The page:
When celebrity jurors quibble–and clash
TV talent tilts have become quite popular and prevalent this season, with local editions including singing, dancing and “total performance” competitions folded into programs, like the various talent searches on “Eat Bulaga” and “It’s Showtime,” or as separate shows, like “Born to be a Star” and “Pilipinas Got Talent.”
In these and other tilts, the choice of judges has become a plus viewing factor—and additional bone of contention. Like in TV tilts abroad such as “American Idol,” “The Voice” and “America’s Got Talent,” celebrities are usually tapped to do the honors, with decidedly mixed results.
Being popular in their own right, some celebrity jurors have a hard time leaving center stage to the “unknowns” whose performance they’re vetting.
Some of them feel that they have to come up with “quotable” comments and controversial verdicts to call attention to themselves and to make their shows “eventful.”
Trouble is, some celebrity jurors get carried away and their inflated egos bump and grind against one another, resulting in conflicts that generate too much heat and notoriety.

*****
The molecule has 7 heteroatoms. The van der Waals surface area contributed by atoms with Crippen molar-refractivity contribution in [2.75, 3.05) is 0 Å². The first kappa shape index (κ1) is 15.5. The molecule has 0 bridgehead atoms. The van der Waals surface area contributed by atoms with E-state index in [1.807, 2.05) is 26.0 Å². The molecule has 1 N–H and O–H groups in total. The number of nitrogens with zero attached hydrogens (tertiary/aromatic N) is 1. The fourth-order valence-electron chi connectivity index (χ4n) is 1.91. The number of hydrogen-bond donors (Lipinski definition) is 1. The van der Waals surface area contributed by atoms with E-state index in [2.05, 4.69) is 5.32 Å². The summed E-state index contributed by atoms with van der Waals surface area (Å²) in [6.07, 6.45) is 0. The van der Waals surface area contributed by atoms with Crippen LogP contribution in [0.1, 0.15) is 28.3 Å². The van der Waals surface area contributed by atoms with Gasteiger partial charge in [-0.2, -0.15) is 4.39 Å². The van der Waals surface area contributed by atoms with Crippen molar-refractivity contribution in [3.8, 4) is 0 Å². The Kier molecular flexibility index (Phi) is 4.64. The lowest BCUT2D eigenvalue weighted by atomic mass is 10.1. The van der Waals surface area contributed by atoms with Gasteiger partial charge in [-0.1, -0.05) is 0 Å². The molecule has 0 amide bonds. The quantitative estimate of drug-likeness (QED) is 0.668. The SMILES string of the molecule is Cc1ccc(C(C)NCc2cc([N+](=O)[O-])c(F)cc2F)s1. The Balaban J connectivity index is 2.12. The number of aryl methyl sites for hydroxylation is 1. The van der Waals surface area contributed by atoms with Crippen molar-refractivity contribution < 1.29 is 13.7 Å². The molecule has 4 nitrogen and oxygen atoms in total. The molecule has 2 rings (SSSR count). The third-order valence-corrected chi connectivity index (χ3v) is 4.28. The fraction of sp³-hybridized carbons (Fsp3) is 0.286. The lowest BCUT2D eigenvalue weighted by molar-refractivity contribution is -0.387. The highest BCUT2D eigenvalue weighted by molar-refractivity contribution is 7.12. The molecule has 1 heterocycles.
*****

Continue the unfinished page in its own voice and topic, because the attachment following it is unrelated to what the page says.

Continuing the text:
Some weeks ago, we caught a disagreement among jurors that boiled into an embarrassing display of temper and temperament.
The rift had to do with conflicting views on key factors that talent tilt jurors should prefer and uphold.
One judge felt that exceptional talent, pure and simple, should be the deciding consideration.
However, another juror batted for a “totally stellar” package, so good looks should also be considered as an important factor.
To further complicate things, yet another juror was smitten with a contestant and subjectively voted in her favor. How to resolve the impasse and come up with a compromise decision acceptable to most of the disagreeing and disagreeable people involved?
That finally happened, but not before more caustic accusations were exchanged, and a threatened walkout aborted!
We saw a similarly contentious tiff between judges souring things up on another talent show, so it’s time for ground rules to be established, before more “star wars” ensue:
First, celebrity jurors have to remind themselves that, yes, they’re a viewing plus for the TV audience, but the main focus of the talent tilt should be on the aspiring contestants, not on the stars or ex-stars vetting them.
This may be hard for stars with huge egos to accept, but it’s a “given”—so it has to be “taken.”
Thus, judges should focus, not on projecting themselves in the most attention-calling way possible, but on the real reason they’re there—to help contestants evaluate their plus and minus points, and to keep improving as performers so they can “survive” up to the tilt’s final square-off—and win the title up for grabs!
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